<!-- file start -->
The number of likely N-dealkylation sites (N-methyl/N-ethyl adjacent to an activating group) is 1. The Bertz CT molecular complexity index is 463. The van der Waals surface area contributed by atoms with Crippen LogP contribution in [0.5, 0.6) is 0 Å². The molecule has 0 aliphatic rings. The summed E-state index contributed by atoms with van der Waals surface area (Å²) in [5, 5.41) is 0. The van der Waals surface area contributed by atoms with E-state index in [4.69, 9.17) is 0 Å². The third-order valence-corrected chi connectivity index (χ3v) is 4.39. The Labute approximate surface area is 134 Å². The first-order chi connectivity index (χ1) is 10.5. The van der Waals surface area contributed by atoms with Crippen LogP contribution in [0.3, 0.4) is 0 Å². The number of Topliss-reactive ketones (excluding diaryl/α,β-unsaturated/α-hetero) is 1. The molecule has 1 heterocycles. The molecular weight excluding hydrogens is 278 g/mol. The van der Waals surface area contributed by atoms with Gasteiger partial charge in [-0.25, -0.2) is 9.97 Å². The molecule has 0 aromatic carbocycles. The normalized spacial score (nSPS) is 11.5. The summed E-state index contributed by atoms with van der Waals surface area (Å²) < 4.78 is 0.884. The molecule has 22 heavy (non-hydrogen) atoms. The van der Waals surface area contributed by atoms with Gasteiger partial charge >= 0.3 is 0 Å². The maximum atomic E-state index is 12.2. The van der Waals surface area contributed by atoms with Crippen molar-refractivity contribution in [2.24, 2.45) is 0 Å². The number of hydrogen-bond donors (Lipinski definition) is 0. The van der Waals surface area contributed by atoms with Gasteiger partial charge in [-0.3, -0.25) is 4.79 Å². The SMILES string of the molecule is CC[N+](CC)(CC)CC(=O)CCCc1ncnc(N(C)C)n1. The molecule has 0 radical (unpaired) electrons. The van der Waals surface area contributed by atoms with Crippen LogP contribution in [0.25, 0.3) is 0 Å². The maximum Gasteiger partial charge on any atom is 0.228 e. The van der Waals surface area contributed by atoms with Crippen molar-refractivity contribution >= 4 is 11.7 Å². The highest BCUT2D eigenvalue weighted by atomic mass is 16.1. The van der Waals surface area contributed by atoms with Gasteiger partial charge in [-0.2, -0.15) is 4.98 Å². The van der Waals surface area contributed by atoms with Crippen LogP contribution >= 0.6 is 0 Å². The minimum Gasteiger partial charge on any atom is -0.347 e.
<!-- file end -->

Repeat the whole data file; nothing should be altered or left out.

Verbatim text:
The number of likely N-dealkylation sites (N-methyl/N-ethyl adjacent to an activating group) is 1. The Bertz CT molecular complexity index is 463. The van der Waals surface area contributed by atoms with Crippen LogP contribution in [0.5, 0.6) is 0 Å². The molecule has 0 aliphatic rings. The summed E-state index contributed by atoms with van der Waals surface area (Å²) in [5, 5.41) is 0. The van der Waals surface area contributed by atoms with E-state index in [4.69, 9.17) is 0 Å². The third-order valence-corrected chi connectivity index (χ3v) is 4.39. The Labute approximate surface area is 134 Å². The first-order chi connectivity index (χ1) is 10.5. The van der Waals surface area contributed by atoms with Crippen LogP contribution in [0.3, 0.4) is 0 Å². The number of Topliss-reactive ketones (excluding diaryl/α,β-unsaturated/α-hetero) is 1. The molecule has 1 heterocycles. The molecular weight excluding hydrogens is 278 g/mol. The van der Waals surface area contributed by atoms with Gasteiger partial charge in [-0.25, -0.2) is 9.97 Å². The molecule has 0 aromatic carbocycles. The normalized spacial score (nSPS) is 11.5. The summed E-state index contributed by atoms with van der Waals surface area (Å²) < 4.78 is 0.884. The molecule has 22 heavy (non-hydrogen) atoms. The van der Waals surface area contributed by atoms with Gasteiger partial charge >= 0.3 is 0 Å². The maximum atomic E-state index is 12.2. The van der Waals surface area contributed by atoms with Crippen molar-refractivity contribution in [2.24, 2.45) is 0 Å². The number of hydrogen-bond donors (Lipinski definition) is 0. The van der Waals surface area contributed by atoms with Gasteiger partial charge in [-0.3, -0.25) is 4.79 Å². The SMILES string of the molecule is CC[N+](CC)(CC)CC(=O)CCCc1ncnc(N(C)C)n1. The molecule has 0 radical (unpaired) electrons. The van der Waals surface area contributed by atoms with Crippen LogP contribution in [0.25, 0.3) is 0 Å². The maximum Gasteiger partial charge on any atom is 0.228 e. The van der Waals surface area contributed by atoms with Crippen molar-refractivity contribution >= 4 is 11.7 Å². The highest BCUT2D eigenvalue weighted by atomic mass is 16.1. The van der Waals surface area contributed by atoms with Gasteiger partial charge in [-0.2, -0.15) is 4.98 Å². The van der Waals surface area contributed by atoms with Crippen LogP contribution >= 0.6 is 0 Å². The minimum Gasteiger partial charge on any atom is -0.347 e.